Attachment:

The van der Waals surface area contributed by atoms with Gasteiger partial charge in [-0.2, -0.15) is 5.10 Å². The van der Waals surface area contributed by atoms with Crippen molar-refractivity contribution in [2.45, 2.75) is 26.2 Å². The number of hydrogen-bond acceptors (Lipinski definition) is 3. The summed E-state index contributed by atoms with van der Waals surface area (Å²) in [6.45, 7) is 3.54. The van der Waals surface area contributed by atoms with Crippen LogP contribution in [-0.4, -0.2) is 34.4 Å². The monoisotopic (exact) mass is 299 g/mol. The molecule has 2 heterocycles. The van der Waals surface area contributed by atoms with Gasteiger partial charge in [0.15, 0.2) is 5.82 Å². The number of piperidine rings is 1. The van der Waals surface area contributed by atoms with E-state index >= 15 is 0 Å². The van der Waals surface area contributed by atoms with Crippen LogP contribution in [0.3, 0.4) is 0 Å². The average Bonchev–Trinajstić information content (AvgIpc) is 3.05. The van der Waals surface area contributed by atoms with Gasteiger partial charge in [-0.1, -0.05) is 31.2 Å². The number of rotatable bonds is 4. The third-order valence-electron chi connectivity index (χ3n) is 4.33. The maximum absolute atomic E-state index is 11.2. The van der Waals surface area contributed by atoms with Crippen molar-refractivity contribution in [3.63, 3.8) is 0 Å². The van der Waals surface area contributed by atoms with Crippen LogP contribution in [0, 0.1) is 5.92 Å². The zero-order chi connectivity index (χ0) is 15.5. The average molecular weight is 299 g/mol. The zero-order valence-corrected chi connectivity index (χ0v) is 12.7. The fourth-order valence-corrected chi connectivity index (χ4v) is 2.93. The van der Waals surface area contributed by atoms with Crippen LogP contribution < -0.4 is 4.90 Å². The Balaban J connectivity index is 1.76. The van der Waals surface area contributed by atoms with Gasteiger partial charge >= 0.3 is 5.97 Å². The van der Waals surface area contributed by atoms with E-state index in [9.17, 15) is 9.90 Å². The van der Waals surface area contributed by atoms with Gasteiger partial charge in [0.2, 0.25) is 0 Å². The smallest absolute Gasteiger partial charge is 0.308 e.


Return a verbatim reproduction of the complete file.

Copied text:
The van der Waals surface area contributed by atoms with Gasteiger partial charge in [-0.2, -0.15) is 5.10 Å². The van der Waals surface area contributed by atoms with Crippen molar-refractivity contribution in [2.45, 2.75) is 26.2 Å². The number of hydrogen-bond acceptors (Lipinski definition) is 3. The summed E-state index contributed by atoms with van der Waals surface area (Å²) in [6.45, 7) is 3.54. The van der Waals surface area contributed by atoms with Crippen LogP contribution in [-0.4, -0.2) is 34.4 Å². The monoisotopic (exact) mass is 299 g/mol. The molecule has 2 heterocycles. The van der Waals surface area contributed by atoms with Gasteiger partial charge in [0.15, 0.2) is 5.82 Å². The number of piperidine rings is 1. The van der Waals surface area contributed by atoms with E-state index >= 15 is 0 Å². The van der Waals surface area contributed by atoms with Crippen LogP contribution in [0.3, 0.4) is 0 Å². The average Bonchev–Trinajstić information content (AvgIpc) is 3.05. The van der Waals surface area contributed by atoms with Gasteiger partial charge in [-0.1, -0.05) is 31.2 Å². The number of rotatable bonds is 4. The third-order valence-electron chi connectivity index (χ3n) is 4.33. The maximum absolute atomic E-state index is 11.2. The van der Waals surface area contributed by atoms with Crippen molar-refractivity contribution in [3.63, 3.8) is 0 Å². The van der Waals surface area contributed by atoms with Crippen LogP contribution in [0, 0.1) is 5.92 Å². The zero-order chi connectivity index (χ0) is 15.5. The average molecular weight is 299 g/mol. The zero-order valence-corrected chi connectivity index (χ0v) is 12.7. The fourth-order valence-corrected chi connectivity index (χ4v) is 2.93. The van der Waals surface area contributed by atoms with Crippen LogP contribution < -0.4 is 4.90 Å². The Balaban J connectivity index is 1.76. The van der Waals surface area contributed by atoms with Gasteiger partial charge >= 0.3 is 5.97 Å². The van der Waals surface area contributed by atoms with E-state index in [9.17, 15) is 9.90 Å². The van der Waals surface area contributed by atoms with Gasteiger partial charge in [0.2, 0.25) is 0 Å². The smallest absolute Gasteiger partial charge is 0.308 e.